There is an iconic black and white photograph that is part of sports history: a young woman runs the 1967 Boston Marathon with the number 261. And suddenly she is attacked by one of the organizers, who wants to take her out of the race for being woman. Other runners, her coach and her boyfriend push themselves up for her right to keep running. And that’s what Kathrine Switzer did: finish the race, for herself and for all the women who didn’t get a chance to do it.
The athlete broke a taboo in that 1967 Boston Marathon and since then has dedicated her life to promoting gender equality in sports and running in schools as a way to empower children. In 1974 she won the New York City Marathon and has completed 35 other marathons, being the pioneer that promoted the inclusion of this modality in the Olympic Games.
She is the founder of the organization 261 Fearless, which organizes races and women’s running groups, she is also the author of books such as ‘Marathon Woman: Running the Race to Revolutionize Women’s Sports’ and ‘26.2 Marathon Stories ’.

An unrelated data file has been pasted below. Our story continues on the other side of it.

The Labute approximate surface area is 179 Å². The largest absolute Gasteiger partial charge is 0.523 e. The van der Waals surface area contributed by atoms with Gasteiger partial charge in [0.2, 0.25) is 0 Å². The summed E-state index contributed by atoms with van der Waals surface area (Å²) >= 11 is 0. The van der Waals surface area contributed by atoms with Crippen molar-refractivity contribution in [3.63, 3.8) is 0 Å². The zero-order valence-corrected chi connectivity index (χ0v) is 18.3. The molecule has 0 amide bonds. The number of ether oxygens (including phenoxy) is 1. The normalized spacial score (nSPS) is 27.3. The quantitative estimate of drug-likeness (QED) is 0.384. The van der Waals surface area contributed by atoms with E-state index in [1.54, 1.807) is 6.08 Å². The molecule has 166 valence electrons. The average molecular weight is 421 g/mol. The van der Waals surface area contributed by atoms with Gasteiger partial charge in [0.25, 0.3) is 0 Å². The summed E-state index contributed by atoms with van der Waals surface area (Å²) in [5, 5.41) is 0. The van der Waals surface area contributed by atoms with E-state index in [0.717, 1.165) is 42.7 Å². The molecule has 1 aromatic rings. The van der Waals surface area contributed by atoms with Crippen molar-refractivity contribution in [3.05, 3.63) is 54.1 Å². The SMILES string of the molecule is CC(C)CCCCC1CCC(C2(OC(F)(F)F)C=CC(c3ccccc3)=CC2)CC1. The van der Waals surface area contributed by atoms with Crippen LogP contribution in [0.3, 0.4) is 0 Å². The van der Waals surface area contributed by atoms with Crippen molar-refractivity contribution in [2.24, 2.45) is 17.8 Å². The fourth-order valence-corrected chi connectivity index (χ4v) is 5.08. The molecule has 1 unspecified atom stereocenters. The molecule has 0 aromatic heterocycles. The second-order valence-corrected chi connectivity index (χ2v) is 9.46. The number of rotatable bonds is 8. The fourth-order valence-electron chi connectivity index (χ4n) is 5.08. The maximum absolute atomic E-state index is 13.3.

“Right now, the marathon union, Running and sport are wonderful examples of diversity, inclusion, respect and equality. If we can do it in a marathon, why not all over the world? We all run together and we do not care about gender, as we do not care if a lawyer or a plumber runs. This breaks down a host of social barriers and other limitations. Sport consists of motivating and respecting others: that is the greatest lesson I have learned ”, he concludes.
What do you think from this amusing rightfully story?